Fuencaliente is one of those areas where the more you get to know it, the more it reveals of itself. An uninspiring first visit involved a weekend in a depressing pension and mediocre meals in a noisy, bright café. We’ve since been bewitched by the passionate enthusiasm of local winemaker Victoria Torres; drunk sweet juice from grapes freshly pressed on an old wooden lagar beside the Volcan San Antonio; and, at El Jardín de la Sal, dipped bread into olive oil and then flavoured salts from the adjacent Las Salinas. It’s a very good restaurant, but even better by a La Palma mile is Puesta del Sol in Los Quemados. Describing a restaurant as being close to Michelin star standard is a grand and often overused claim. However, a few nights previously we’d eaten at Nub, one of Tenerife’s Michelin star restaurants, and the creations which emerged from chef Vidal Perez Ranal’s tiny kitchen were close to the astral standard of creative nosh we’d devoured there. Over two gastronomically, super-charged nights we were treated to lime-coloured parsley alioli; delicate salad parcels; a modern take on queso asado (grilled cheese); tuna with roasted garlic; croquettes with banana and chistorra; and a whimsical slice of the seabed. All served with a dazzling sunset and unlabelled bottles of wine from vine-covered volcanic slopes surrounding Los Quemados.
Rebirth of the pines
On a hot August day in 2016 we stood on the edge of a scorched battlefield where nature had razed the terrain. It was shocking and distressing to see such a huge part of la Isla Bonita transformed into a blackened wasteland. On a hot April day in the same spot in 2019 only a keen eye would be able to spot there had ever been a fire. Nature had done a Phoenix. It was uplifting to walk through a blossoming forest we’d last seen looking sorry and singed. The fires had put the Coladas de San Juan out of bounds, so it was especially satisfying to once again be able to cross an alien landscape consisting of deep scars and open volcanic tubes. Our route descended to a small ravine in El Paso where spirals had been etched into the rocky facades of caves by Benahoarites, the island’s pre-conquest inhabitants. Being La Palma, these ancient engravings are ignored by locals and not on the radar of most visitors.
The secret capital
Our initial meeting with San Telmo’s Richard and Bernhard in 2016 had been fortuitous. We learned they had just taken over a (to that point) typically nondescript town centre hotel in Los Llanos de Aridane. It was in a perfect location for a new La Palma slow travel holiday we’d been working on with friends at Inntravel. Since then, we’ve watched them work their magic, transforming the hotel into a friendly, comfortable, attractive, modern hotel in a fab location on the edge of the old town. The Benahoare is unrecognisable from the days when it was the Trocadero; its Cafe Idafe is proving as popular with locals as it is with hotel guests. To give an example of the care that goes into the running of it, there’s a choice of four breakfasts – senderismo, Italian, Hispano, and Benahoare – each featuring a different selection of breakfast goodies.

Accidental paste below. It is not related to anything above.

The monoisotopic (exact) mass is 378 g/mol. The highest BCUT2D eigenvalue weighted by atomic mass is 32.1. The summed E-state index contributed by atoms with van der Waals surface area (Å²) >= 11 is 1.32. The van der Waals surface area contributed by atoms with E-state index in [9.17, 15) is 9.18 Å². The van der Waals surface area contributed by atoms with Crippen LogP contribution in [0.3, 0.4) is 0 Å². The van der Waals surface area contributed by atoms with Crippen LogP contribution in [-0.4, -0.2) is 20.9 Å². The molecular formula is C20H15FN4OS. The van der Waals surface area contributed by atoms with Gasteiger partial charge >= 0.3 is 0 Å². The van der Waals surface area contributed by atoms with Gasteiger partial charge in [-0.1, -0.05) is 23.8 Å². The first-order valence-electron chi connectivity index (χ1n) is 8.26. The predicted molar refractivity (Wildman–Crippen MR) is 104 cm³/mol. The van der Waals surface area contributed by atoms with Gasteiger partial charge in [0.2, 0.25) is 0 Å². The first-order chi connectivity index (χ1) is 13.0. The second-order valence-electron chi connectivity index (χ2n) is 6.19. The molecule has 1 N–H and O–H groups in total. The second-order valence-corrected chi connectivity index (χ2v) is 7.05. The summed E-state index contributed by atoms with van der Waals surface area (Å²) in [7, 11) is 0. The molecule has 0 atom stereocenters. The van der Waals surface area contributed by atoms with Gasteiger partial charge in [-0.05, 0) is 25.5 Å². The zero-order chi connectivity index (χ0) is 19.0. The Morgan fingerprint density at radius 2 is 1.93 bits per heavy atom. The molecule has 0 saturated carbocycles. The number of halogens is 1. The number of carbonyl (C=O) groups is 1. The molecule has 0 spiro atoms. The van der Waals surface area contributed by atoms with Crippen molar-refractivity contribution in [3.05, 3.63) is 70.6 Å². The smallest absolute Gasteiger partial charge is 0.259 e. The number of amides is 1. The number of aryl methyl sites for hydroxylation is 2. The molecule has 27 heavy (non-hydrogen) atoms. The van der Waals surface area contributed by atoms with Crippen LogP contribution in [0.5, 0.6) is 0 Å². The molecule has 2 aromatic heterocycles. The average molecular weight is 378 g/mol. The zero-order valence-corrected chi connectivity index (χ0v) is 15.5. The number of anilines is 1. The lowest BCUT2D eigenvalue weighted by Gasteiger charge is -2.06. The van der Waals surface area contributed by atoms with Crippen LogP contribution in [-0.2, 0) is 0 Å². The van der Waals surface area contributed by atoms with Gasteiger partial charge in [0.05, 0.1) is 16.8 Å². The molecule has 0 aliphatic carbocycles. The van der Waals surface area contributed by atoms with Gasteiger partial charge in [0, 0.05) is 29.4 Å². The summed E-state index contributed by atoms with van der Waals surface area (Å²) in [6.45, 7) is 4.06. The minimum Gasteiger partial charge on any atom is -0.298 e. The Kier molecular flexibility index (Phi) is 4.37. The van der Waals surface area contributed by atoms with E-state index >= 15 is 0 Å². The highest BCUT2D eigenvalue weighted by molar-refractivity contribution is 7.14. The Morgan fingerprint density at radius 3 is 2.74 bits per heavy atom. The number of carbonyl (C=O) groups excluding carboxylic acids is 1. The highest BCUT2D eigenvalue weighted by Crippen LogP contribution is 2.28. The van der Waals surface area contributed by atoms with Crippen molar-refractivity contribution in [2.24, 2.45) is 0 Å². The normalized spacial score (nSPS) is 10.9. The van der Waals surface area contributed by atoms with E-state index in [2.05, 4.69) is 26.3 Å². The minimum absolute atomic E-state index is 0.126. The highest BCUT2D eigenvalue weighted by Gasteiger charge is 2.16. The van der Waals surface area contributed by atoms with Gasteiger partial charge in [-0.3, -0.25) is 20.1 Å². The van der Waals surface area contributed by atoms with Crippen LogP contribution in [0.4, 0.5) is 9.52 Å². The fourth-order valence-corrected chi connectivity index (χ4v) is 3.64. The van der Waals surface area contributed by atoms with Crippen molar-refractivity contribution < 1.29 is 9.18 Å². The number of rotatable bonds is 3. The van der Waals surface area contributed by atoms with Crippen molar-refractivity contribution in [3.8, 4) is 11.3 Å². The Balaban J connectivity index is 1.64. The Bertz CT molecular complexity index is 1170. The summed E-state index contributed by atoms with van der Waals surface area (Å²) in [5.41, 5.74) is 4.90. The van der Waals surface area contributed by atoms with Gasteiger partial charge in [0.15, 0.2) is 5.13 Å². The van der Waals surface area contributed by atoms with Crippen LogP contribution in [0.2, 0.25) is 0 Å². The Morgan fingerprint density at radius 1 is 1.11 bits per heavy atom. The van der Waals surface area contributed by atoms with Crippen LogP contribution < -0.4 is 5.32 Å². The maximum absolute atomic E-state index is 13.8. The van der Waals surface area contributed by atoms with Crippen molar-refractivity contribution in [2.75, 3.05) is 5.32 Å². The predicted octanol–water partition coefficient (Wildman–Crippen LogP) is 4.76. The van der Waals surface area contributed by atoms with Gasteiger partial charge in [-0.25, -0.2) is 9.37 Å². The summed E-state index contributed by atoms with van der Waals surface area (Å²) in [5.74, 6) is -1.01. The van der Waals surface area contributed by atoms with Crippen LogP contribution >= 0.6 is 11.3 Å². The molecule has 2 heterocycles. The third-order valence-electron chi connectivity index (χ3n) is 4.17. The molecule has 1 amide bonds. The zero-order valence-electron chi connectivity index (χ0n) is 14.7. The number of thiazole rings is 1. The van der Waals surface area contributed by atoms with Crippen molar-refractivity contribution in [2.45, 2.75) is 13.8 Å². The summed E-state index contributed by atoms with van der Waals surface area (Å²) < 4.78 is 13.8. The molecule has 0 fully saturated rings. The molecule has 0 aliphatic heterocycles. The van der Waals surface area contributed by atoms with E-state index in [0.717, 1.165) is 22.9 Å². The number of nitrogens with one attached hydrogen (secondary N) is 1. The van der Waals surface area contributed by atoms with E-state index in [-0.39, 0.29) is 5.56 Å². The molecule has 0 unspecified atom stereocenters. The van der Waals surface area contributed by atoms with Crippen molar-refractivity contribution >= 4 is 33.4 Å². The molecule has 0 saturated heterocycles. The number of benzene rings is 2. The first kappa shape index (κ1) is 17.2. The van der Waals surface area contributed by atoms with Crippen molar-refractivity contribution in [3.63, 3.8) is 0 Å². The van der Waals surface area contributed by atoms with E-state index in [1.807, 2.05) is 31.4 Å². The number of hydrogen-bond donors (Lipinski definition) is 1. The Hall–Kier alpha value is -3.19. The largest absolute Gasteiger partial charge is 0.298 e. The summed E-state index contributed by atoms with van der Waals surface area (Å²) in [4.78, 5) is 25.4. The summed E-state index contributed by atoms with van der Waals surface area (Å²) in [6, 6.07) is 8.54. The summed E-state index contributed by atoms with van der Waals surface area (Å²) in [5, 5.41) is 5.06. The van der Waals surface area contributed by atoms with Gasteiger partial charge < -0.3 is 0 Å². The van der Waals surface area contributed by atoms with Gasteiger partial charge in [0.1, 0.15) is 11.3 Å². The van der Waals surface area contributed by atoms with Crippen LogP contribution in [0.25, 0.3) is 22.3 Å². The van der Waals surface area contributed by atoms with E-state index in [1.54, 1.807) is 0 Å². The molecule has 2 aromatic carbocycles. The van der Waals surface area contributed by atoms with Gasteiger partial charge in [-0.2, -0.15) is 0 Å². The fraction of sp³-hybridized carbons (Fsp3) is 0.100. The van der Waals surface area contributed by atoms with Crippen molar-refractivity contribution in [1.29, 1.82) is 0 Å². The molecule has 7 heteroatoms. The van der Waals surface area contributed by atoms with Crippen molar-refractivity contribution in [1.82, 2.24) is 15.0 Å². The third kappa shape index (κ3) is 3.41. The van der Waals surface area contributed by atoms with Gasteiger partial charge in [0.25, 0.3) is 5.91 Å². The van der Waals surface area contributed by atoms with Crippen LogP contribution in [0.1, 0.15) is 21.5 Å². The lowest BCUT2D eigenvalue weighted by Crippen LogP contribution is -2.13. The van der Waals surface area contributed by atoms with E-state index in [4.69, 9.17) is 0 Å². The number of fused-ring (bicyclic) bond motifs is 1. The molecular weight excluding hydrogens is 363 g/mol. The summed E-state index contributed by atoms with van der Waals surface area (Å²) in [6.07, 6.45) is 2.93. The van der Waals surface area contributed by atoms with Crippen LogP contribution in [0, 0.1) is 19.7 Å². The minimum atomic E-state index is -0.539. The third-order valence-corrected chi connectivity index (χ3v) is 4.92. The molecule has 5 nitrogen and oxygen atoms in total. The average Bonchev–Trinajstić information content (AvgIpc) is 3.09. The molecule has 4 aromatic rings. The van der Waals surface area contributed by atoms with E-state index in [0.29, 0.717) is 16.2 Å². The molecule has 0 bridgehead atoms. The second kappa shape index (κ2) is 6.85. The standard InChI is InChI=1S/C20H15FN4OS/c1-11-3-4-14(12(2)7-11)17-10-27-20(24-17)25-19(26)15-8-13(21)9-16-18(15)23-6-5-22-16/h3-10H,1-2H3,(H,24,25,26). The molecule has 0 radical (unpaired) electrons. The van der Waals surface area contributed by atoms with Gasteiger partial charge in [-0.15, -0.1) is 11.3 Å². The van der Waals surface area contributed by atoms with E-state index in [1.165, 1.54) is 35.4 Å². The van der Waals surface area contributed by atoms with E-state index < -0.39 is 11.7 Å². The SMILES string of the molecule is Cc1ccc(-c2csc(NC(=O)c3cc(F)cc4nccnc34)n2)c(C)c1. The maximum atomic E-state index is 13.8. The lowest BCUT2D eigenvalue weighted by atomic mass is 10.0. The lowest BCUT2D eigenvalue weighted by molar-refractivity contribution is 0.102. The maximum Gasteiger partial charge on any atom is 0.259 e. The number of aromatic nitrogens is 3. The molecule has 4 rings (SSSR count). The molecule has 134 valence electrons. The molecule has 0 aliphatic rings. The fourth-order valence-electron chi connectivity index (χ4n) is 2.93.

Spending time in Los Llanos, known as La Palma’s secret capital, is always a pleasure; there’s something about the vibe there which had us hooked from day one. It can be little things, like sitting in the main plaza with a barraquito and a craft beer chaser eavesdropping on locals at the next table talking about the situation in Venezuela with which the Canaries has close links (the father of Maduro’s nemesis, Juan Guaidó, is a taxi driver on Tenerife). Subsequently, on the islands you get to hear a more personalised take on events than you do from mainstream and alt news sources in the UK.
To the coast
A final walk from Los Llanos to the coast at Puerto Tazacorte took us across a mini version of Barcelona’s Parc Guell and through banana plantations to the historic centre of Tazacorte, a town whose pastel-coloured houses line a curved balcony overlooking banana palms and the Atlantic beyond. We’d passed through it many times but this was the first on foot, which allowed us scope to explore more. A flower-lined, cobbled path descended past colonial haciendas and mini plazas toward the coast. Where the centre of Tazacorte bustled on a warm Sunday, the historic quarter directly below the town was mostly devoid of people, and totally charming.
There aren’t many good beaches on La Palma, Puerto Tazacorte boasts one of them as well as a handful of decent fish and seafood restaurants. We already knew how good the chopitos (tiny, fried squid) and chipirones (bigger squid) at La Taberna del Puerto were, so ordered both as well as grilled local cheese with fig jam.
We’d started our journey on the east coast and ended it almost geographically opposite on the west coast. Despite visiting La Palma many times, it felt as fresh and new as the profusion of spring flowers we’d encountered along the paths, tracks and lanes of the Canary’s la Isla Bonita. Any concerns regarding having ‘been there, seen it, and done it before’ had dissipated from the moment we’d touched town.